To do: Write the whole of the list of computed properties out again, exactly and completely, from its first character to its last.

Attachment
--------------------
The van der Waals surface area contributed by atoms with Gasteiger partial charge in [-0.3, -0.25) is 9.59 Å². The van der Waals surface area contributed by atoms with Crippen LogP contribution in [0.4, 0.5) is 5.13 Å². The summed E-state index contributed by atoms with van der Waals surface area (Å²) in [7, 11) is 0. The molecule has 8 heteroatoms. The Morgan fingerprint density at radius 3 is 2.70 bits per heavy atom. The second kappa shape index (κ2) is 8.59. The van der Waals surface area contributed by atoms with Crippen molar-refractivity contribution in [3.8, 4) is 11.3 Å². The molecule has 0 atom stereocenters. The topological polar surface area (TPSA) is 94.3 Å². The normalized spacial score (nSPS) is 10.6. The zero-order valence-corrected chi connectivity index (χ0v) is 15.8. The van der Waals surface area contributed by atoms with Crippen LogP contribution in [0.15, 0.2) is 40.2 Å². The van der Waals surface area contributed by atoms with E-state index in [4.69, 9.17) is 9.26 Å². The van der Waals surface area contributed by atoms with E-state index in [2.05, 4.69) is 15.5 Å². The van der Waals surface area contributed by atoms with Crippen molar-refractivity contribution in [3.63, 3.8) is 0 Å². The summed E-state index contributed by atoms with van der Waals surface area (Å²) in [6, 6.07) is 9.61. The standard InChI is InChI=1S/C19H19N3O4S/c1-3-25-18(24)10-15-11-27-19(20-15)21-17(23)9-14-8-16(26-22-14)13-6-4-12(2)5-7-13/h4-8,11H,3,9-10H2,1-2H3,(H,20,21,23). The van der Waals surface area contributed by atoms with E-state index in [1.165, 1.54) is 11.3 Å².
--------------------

The van der Waals surface area contributed by atoms with Gasteiger partial charge in [-0.3, -0.25) is 9.59 Å². The van der Waals surface area contributed by atoms with Crippen LogP contribution in [0.4, 0.5) is 5.13 Å². The summed E-state index contributed by atoms with van der Waals surface area (Å²) in [7, 11) is 0. The molecule has 8 heteroatoms. The Morgan fingerprint density at radius 3 is 2.70 bits per heavy atom. The second kappa shape index (κ2) is 8.59. The van der Waals surface area contributed by atoms with Crippen molar-refractivity contribution in [3.8, 4) is 11.3 Å². The molecule has 0 atom stereocenters. The topological polar surface area (TPSA) is 94.3 Å². The normalized spacial score (nSPS) is 10.6. The zero-order valence-corrected chi connectivity index (χ0v) is 15.8. The van der Waals surface area contributed by atoms with Crippen LogP contribution in [0.15, 0.2) is 40.2 Å². The van der Waals surface area contributed by atoms with E-state index in [4.69, 9.17) is 9.26 Å². The van der Waals surface area contributed by atoms with E-state index in [2.05, 4.69) is 15.5 Å². The van der Waals surface area contributed by atoms with Crippen molar-refractivity contribution in [3.63, 3.8) is 0 Å². The summed E-state index contributed by atoms with van der Waals surface area (Å²) in [6, 6.07) is 9.61. The standard InChI is InChI=1S/C19H19N3O4S/c1-3-25-18(24)10-15-11-27-19(20-15)21-17(23)9-14-8-16(26-22-14)13-6-4-12(2)5-7-13/h4-8,11H,3,9-10H2,1-2H3,(H,20,21,23). The van der Waals surface area contributed by atoms with E-state index in [1.165, 1.54) is 11.3 Å².